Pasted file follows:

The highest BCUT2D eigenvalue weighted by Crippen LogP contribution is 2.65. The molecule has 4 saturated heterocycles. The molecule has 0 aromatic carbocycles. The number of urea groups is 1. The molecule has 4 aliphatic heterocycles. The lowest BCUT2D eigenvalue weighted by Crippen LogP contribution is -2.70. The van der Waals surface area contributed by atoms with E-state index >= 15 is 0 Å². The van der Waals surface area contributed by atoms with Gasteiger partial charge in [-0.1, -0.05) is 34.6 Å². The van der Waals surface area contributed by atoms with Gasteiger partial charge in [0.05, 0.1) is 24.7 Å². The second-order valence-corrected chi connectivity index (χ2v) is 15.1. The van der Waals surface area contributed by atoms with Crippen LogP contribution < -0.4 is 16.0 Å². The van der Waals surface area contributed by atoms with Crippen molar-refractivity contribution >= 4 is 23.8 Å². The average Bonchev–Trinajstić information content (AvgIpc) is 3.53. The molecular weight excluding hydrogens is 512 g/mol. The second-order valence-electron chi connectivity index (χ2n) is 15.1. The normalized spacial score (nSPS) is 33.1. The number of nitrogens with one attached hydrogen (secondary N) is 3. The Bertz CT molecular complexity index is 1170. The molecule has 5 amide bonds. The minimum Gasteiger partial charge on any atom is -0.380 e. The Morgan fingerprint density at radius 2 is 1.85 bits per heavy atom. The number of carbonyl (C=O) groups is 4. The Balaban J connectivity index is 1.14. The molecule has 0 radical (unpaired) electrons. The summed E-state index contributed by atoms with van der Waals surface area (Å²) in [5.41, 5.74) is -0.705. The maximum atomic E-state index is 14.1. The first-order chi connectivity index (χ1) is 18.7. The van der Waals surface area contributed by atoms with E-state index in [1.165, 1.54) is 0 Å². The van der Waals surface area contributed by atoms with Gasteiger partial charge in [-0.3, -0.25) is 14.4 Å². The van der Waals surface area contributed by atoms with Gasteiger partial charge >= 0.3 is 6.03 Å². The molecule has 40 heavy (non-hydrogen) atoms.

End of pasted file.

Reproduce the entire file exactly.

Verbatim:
The highest BCUT2D eigenvalue weighted by Crippen LogP contribution is 2.65. The molecule has 4 saturated heterocycles. The molecule has 0 aromatic carbocycles. The number of urea groups is 1. The molecule has 4 aliphatic heterocycles. The lowest BCUT2D eigenvalue weighted by Crippen LogP contribution is -2.70. The van der Waals surface area contributed by atoms with E-state index >= 15 is 0 Å². The van der Waals surface area contributed by atoms with Gasteiger partial charge in [-0.1, -0.05) is 34.6 Å². The van der Waals surface area contributed by atoms with Gasteiger partial charge in [0.05, 0.1) is 24.7 Å². The second-order valence-corrected chi connectivity index (χ2v) is 15.1. The van der Waals surface area contributed by atoms with Crippen LogP contribution < -0.4 is 16.0 Å². The van der Waals surface area contributed by atoms with Crippen molar-refractivity contribution >= 4 is 23.8 Å². The average Bonchev–Trinajstić information content (AvgIpc) is 3.53. The molecular weight excluding hydrogens is 512 g/mol. The second-order valence-electron chi connectivity index (χ2n) is 15.1. The normalized spacial score (nSPS) is 33.1. The number of nitrogens with one attached hydrogen (secondary N) is 3. The Bertz CT molecular complexity index is 1170. The molecule has 5 amide bonds. The minimum Gasteiger partial charge on any atom is -0.380 e. The Morgan fingerprint density at radius 2 is 1.85 bits per heavy atom. The number of carbonyl (C=O) groups is 4. The Balaban J connectivity index is 1.14. The molecule has 0 radical (unpaired) electrons. The summed E-state index contributed by atoms with van der Waals surface area (Å²) in [5.41, 5.74) is -0.705. The maximum atomic E-state index is 14.1. The first-order chi connectivity index (χ1) is 18.7. The van der Waals surface area contributed by atoms with E-state index in [1.165, 1.54) is 0 Å². The van der Waals surface area contributed by atoms with Gasteiger partial charge in [-0.3, -0.25) is 14.4 Å². The van der Waals surface area contributed by atoms with Gasteiger partial charge >= 0.3 is 6.03 Å². The molecule has 40 heavy (non-hydrogen) atoms.